often damage the paperboard’s edges. Thus, more quality
inspection and testing are required when producing slit reels.
Continuous processors, such as chemical and paper producers,
historically have used volume-related drivers to attach overhead
to products. SPC traditionally applied overhead to its products
as a function of material costs. Management believed using
“material costs” as an allocation base made sense because
thicker products (containing more material per lineal foot than
thinner products) required more machine time to process as they
demanded slower machine speeds. Additionally, drying time
and energy consumption increase with thicker basis weights.
(See Exhibit 1 for material costs associated with each product,
or grade.) Thus, unit level (or volume-related) drivers made
sense for applying certain types of overhead to products.
However, other important costs were incurred without respect
to volume. For example, grade changes induce instabilities into
the manufacturing process that result in scrap until the process
resumes stability. On average, production engineers estimate
that approximately one-half reel is lost to scrap each time a
grade change is made. Just as discrete-part manufacturers incur
machine setup costs between production runs of two different
products, scrap produced following grade changes is a
predictable cost of production. Some of the pulp can be
recovered by recycling the scrapped paper, termed “broke”
paper. Thus, the grade change cost figures presented in Exhibit
2 include only depreciation, labor, energy, and lost chemicals
associated with grade changes.
Recently, some managers at the company began
questioning the long-standing strategic policy of producing a
full product line. Because selling prices and profit margins
significantly varied across the product mix, some managers
questioned whether the company’s assets were being used to
the greatest advantage. Currently SPC was experiencing
demand in excess of its production capacity.
A sample representing significant categories of grades is
presented in Exhibit 1. The sample contains thin paperboard
grades (caliper .013) as well as heavier grades (caliper .020). In
addition, Exhibit 1 identifies whether a grade is coated or
uncoated, or slit. The sample is representative of the variation
in batch quantities. Some grades are produced and sold in small
quantities, while the market demands significantly more
production of other grades. Material cost per reel includes pulp
and chemical costs, while the selling price reflects recent spot
market prices.
Pulp and paperboard is a capital-intensive industry
requiring expensive processing equipment. SPC’s
accountants estimated that manufacturing overhead,
including labor, energy, and depreciation on capital
equipment, approximates 105% of material costs.
Exhibit 1
Selected product grades with production and financial data
Material Cost
Selling Price
Reels per Batch
per Reel
per Reel
Exhibit 2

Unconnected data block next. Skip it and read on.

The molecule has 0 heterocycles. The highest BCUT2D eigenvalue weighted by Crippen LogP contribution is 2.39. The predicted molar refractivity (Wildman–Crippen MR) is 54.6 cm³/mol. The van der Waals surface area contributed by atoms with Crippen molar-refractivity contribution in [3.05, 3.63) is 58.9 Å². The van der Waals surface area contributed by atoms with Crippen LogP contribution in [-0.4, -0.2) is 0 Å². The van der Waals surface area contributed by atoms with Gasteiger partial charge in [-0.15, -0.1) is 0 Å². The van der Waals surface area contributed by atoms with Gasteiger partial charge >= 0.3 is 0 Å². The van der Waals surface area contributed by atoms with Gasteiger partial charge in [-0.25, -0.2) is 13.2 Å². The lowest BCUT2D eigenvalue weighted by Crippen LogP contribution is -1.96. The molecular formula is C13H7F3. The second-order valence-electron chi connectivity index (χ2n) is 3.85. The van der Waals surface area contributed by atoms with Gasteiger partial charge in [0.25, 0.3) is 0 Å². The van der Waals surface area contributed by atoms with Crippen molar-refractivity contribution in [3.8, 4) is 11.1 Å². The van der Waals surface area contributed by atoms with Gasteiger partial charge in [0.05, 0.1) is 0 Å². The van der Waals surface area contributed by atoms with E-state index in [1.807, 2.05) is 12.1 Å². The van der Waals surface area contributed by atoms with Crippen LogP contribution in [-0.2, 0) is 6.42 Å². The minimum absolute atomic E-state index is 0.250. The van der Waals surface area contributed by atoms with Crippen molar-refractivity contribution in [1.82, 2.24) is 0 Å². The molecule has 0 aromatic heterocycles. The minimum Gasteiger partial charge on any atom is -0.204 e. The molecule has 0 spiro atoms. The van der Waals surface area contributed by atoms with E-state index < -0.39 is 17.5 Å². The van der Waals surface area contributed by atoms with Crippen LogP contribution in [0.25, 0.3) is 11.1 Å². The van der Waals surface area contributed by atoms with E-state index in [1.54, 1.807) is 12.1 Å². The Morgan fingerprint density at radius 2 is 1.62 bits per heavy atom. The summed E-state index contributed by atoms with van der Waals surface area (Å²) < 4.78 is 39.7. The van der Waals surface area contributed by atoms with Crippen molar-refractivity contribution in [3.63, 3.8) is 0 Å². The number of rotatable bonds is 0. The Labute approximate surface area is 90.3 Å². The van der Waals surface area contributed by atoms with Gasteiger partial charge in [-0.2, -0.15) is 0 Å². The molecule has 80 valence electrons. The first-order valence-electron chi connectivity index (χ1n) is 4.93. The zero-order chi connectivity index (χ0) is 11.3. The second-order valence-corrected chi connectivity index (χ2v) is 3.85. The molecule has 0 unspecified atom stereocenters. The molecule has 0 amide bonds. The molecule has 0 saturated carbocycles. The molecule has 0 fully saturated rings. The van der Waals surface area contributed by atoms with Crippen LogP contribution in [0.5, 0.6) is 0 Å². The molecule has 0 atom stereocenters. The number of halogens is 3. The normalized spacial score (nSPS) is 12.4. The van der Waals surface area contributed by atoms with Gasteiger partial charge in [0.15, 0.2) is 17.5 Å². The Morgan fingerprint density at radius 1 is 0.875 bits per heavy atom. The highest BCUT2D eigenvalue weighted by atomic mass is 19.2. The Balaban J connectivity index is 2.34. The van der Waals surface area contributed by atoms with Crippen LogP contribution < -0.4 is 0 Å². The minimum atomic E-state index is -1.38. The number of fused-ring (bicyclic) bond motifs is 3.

Overhead Structure
Grade Change
Unrecoverable Clay and Chemicals
from Grade Changeovers
Historically, product costs at SPC were calculated by
multiplying the overhead rate by material costs. However, brand
managers had begun to suspect that some grades were
subsidizing others with respect to costs. Two significant
activities, grade changes and slitting, were identified to help
reduce cross-subsidy and provide more accurate cost estimates.
Exhibit 2 identifies total overhead costs with respect to the four
grades shown in Exhibit 1, estimated grade change costs, and
slitting costs. These costs are based on one run of each grade.
3. Identify and discuss the strategy used by SPC to compete
The capital intensive structure of a paper company coupled
with the cyclical nature of the industry makes accurate cost
information an important strategic tool. Though current demand
exceeds existing capacity, managers at SPC know that a
downturn is inevitable. Gaining an understanding of the costs
associated with grade changes and slitting is a first step that will
enable managers to more effectively manage their business in
good times and in bad.
in a commodity market.
What are some examples of complexity that drive
overhead costs for SPC?
How does the current system capture manufacturing costs
and assign them to products? (Prove the overhead rate is
105% of material cost.)
Calculate the volume-based (traditional) cost per reel for
grades A-D identified in Exhibit 1.
What is the cost for SPC to conduct a grade change?
What is the cost for SPC to slit a reel of paperboard? As
shown in Exhibit 1, only products A and C are routinely slit.
For purposes of your analysis, assume the slitting
equipment must be set up and adjusted between each reel
Calculate the new volume-based overhead rate after
removing grade change and slitting costs.
10. Determine the activity-based costs for grades A-D
11. Prepare a table that illustrates the percentage change in
1. How would you classify Shatin Paperboard Company in
terms of size and ownership?
2. What is the nature of the industry in which SPC
costs between the volume-based system and the strategic
activity-based system.
12. What conclusions can you draw from your analysis? As
a consultant to SPC, what actions would you